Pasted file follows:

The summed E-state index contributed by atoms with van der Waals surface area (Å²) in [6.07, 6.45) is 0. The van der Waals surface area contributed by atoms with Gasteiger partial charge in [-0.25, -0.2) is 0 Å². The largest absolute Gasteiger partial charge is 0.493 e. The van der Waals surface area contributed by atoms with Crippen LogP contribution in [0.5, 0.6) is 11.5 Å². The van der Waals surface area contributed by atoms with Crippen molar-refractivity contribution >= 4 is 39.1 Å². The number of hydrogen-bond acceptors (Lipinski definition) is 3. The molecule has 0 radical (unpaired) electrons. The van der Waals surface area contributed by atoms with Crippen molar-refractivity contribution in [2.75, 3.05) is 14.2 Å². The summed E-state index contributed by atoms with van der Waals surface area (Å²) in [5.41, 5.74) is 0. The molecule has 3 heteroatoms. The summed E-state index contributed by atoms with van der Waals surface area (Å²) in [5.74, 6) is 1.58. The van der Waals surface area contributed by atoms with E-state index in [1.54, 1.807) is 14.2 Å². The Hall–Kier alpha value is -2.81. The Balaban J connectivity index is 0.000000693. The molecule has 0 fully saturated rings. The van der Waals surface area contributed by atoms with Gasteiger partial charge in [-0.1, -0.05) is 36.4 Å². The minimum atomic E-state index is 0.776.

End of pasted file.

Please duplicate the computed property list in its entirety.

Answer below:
The summed E-state index contributed by atoms with van der Waals surface area (Å²) in [6.07, 6.45) is 0. The van der Waals surface area contributed by atoms with Gasteiger partial charge in [-0.25, -0.2) is 0 Å². The largest absolute Gasteiger partial charge is 0.493 e. The van der Waals surface area contributed by atoms with Crippen LogP contribution in [0.5, 0.6) is 11.5 Å². The van der Waals surface area contributed by atoms with Crippen molar-refractivity contribution >= 4 is 39.1 Å². The number of hydrogen-bond acceptors (Lipinski definition) is 3. The molecule has 0 radical (unpaired) electrons. The van der Waals surface area contributed by atoms with Crippen molar-refractivity contribution in [2.75, 3.05) is 14.2 Å². The summed E-state index contributed by atoms with van der Waals surface area (Å²) in [5.41, 5.74) is 0. The molecule has 3 heteroatoms. The summed E-state index contributed by atoms with van der Waals surface area (Å²) in [5.74, 6) is 1.58. The van der Waals surface area contributed by atoms with E-state index in [1.54, 1.807) is 14.2 Å². The Hall–Kier alpha value is -2.81. The Balaban J connectivity index is 0.000000693. The molecule has 0 fully saturated rings. The van der Waals surface area contributed by atoms with Gasteiger partial charge in [-0.1, -0.05) is 36.4 Å². The minimum atomic E-state index is 0.776.